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Photoshop CS4's adjustment features offer unparalleled opportunities to correct and manipulate images. In Photoshop CS4: Image Adjustments in Depth, Jan Kabili explains how to use all the major Photoshop adjustment features. She shares the best techniques for adjusting image quality, and shows how to use the new Adjustments panel to streamline a photo correction workflow. Jan also demonstrates multiple ways to eliminate color casts, and explains how to use the new On-Image Curves control to adjust brightness and color. This course offers a detailed look at the techniques photographers and designers use to master image adjustments in Photoshop. Exercise files accompany the course.
In Photoshop CS4 Adobe added an important feature to the Curves adjustment, an on-click image adjustment tool. This is a visual method of adding points to the curve and reshaping the curve from right within the image. The process is really intuitive, and it streamlines the work of finding a particular tone on the curve, adding points to a curve and adjusting those points. Here's how it works. I'm going to add a Curves adjustment layer to this image by going up to the Adjustments panel and clicking the Curves icon.
In the Curves adjustment panel, I'm going to enable the On-click feature by going to this icon and clicking there. Now that I've enabled that feature, I can do several things. One thing I can do is just move my cursor over the image, and notice that when I do that I get a hollow circle in the part of the curve that corresponds to this area of the image. So if I'm looking say for the lightest part of the image, all I have to do is move my cursor around the image, and that hollow circle will move on the curve, identifying where the lightest part of the image might be. I think it's just around there.
Another thing that I can do with the On-click adjustment is to add points to the curve from inside of the image. So if I wanted to add a point here in the lightest part of the image, I would just click and I now have a point there on the curve. I can add another point in the mid- tones by moving over a middle gray area of the image, and clicking there, and I can add another point to the dark areas by moving over some dark shadows and clicking there. Now that I have some points on the curve, I can use those to manually reshape the curve.
So right now I have the dark point selected on the curve. If I go to the arrow keys on my key board and press the up arrow, I'll be opening up the shadow areas. To move to another point on the curve, I can just click on that point, or I can click the plus or minus keys on my keyboard. So I'll click the plus key to move to that mid-tone point, and I'll click the plus key one more time, and it selects the highlight point that I added. Then I'm going to use the down arrow key on my keyboard to darken the highlights in the image. So that's one way that the On-click adjustment comes in handy.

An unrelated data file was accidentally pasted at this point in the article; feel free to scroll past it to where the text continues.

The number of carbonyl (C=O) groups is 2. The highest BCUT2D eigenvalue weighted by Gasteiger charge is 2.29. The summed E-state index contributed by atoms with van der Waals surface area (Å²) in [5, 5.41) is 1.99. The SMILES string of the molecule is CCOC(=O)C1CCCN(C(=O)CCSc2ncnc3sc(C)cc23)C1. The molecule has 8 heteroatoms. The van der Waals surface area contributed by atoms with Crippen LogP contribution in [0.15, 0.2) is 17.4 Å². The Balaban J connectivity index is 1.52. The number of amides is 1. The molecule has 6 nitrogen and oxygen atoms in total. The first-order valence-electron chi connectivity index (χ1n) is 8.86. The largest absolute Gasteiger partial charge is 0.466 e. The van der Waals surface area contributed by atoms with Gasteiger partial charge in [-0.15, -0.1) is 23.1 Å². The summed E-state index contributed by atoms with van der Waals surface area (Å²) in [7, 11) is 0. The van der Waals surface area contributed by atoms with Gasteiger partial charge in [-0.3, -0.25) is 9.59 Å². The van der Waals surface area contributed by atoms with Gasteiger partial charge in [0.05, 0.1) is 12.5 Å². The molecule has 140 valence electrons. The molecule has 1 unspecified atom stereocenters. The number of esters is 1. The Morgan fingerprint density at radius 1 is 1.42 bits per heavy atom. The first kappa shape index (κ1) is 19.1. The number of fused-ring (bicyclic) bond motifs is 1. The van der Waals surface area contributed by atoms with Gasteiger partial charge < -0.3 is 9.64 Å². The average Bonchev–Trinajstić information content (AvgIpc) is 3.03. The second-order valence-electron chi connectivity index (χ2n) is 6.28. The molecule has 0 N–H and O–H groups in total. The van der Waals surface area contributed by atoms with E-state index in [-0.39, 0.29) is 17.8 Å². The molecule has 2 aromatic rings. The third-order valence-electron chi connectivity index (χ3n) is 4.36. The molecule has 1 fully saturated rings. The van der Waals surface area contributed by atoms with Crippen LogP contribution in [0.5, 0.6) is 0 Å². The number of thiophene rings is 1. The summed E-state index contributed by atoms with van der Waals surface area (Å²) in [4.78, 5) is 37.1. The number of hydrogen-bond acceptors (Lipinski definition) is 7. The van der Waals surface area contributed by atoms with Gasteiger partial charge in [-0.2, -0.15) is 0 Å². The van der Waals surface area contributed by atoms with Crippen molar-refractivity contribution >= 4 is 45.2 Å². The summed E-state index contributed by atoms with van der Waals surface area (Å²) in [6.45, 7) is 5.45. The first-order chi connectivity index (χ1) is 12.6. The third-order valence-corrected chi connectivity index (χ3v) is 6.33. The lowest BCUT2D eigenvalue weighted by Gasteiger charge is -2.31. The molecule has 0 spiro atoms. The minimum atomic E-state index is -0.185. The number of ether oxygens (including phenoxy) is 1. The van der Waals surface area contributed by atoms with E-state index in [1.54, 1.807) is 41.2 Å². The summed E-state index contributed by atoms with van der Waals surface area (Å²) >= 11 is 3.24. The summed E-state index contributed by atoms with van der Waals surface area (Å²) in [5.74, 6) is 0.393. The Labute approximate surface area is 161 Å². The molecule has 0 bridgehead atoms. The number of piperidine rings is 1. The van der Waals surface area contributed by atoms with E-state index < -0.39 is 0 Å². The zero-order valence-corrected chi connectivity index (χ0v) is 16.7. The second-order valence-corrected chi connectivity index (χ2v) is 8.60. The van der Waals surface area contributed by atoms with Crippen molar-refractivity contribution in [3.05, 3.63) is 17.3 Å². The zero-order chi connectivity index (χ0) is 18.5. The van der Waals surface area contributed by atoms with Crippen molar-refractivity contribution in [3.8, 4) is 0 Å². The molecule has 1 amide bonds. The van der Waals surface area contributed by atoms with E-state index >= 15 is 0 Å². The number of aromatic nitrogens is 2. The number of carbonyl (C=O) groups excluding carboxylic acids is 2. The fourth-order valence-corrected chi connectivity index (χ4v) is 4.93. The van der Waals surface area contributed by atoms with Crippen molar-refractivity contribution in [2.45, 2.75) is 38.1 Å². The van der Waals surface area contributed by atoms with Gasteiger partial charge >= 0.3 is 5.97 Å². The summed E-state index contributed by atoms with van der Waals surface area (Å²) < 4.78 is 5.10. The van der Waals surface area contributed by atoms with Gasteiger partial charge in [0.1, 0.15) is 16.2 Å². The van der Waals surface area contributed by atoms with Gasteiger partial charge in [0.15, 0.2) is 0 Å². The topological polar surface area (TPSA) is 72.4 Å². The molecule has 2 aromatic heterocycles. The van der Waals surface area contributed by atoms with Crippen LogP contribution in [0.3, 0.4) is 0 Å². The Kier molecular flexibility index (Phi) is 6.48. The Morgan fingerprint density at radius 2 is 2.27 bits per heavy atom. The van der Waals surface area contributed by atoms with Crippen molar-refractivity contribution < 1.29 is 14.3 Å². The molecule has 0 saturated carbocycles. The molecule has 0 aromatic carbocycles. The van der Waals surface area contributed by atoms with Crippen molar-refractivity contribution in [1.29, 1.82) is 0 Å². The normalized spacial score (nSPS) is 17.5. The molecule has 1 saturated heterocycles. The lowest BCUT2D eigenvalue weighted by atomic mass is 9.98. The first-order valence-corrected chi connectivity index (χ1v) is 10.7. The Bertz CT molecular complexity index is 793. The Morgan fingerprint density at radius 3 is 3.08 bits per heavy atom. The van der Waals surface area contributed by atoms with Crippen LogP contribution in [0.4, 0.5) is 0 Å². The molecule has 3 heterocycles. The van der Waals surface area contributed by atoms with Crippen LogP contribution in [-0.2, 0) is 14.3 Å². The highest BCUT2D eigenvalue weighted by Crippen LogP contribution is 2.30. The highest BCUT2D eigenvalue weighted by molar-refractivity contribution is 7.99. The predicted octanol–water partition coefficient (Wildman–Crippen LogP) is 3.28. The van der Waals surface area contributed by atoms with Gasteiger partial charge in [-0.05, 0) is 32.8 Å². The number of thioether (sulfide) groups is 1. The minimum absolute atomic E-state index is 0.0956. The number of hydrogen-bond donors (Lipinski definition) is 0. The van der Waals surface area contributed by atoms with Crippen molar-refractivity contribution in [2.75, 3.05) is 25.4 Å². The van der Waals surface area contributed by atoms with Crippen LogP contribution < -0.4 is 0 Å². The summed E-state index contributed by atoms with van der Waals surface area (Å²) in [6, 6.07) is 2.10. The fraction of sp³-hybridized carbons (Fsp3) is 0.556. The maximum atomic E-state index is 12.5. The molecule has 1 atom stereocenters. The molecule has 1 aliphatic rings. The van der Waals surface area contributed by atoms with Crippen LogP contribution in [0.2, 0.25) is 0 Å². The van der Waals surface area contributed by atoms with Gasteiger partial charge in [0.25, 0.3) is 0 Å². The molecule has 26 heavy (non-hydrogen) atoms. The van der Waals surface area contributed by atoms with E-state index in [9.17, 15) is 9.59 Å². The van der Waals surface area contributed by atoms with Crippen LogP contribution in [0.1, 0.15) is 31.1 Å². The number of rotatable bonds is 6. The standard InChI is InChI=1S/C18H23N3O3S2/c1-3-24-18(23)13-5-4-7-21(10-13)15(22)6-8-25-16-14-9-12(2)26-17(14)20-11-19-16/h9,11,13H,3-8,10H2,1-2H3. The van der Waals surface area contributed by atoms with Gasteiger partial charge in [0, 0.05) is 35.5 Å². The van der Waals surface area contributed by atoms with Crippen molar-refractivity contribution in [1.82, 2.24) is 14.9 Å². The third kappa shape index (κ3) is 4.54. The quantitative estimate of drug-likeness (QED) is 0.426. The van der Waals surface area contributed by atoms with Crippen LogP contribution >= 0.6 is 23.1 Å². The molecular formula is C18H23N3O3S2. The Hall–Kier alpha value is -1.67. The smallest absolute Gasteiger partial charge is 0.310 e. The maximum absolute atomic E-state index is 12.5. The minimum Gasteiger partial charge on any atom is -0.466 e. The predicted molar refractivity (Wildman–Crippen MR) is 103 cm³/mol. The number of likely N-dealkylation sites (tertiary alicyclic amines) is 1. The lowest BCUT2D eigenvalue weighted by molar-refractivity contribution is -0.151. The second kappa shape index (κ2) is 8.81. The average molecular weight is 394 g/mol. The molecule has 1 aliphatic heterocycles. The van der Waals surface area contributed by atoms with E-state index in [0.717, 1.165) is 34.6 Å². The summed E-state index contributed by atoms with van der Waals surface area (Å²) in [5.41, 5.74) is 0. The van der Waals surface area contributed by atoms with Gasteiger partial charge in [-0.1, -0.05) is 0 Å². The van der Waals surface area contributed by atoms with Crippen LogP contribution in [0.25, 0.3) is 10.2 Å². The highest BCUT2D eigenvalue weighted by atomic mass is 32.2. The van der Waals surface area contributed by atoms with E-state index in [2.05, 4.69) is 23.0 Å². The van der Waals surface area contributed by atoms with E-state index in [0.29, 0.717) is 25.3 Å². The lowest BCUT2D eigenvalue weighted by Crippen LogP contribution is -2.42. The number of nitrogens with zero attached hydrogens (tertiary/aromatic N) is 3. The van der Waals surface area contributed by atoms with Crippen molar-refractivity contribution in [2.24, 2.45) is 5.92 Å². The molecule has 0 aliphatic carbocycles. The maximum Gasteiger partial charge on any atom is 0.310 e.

But I think that the biggest advantage of this On-click feature is that I can use it to make adjustments to the curve directly from the image. I'd like to show you that, so I'm going to go back to the default curve by going up to the Curves menu at the top of the Adjustments panel, and from the list of presets there, I'll choose. That sets the curve back to its original shape without any adjustments to the image. I still have the On-click adjustment enabled here. What I can do is come into the image, find that part of the image that I want to adjust. Say I want to open up the shadows down here, click and hold, and I get this icon that shows a finger with a double pointed arrow facing up and down.
What that icon is trying to tell me is that if I drag up, I'll be lightening this area of the image, and if I drag down, I'll be darkening. So I'm going to drag up here to open up the shadows, and you can see that that has reshaped the entire curve. So that adjustment has made the shadow areas look better. But I don't like what it's done to the sky. I had some really nice contrast-y clouds there a moment ago, and now they are all washed out. To bring them back, I'm just going to move my cursor over at the sky, and I'm going to click and hold and drag down to darken the highlight areas. Keep your eyes on the curve as I do this and you'll see that I'm basically reshaping the curve from inside of the image.
This is such an intuitive way to use Curves that it really makes the feature accessible to everyone. And I've realized that if you've been using Curves for a while and you have an establish workflow, that it may take you while to get used to the new on image adjustment workflow. But if persevere, I think you'll agree that it really is intuitive and a time saver in Photoshop CS4.
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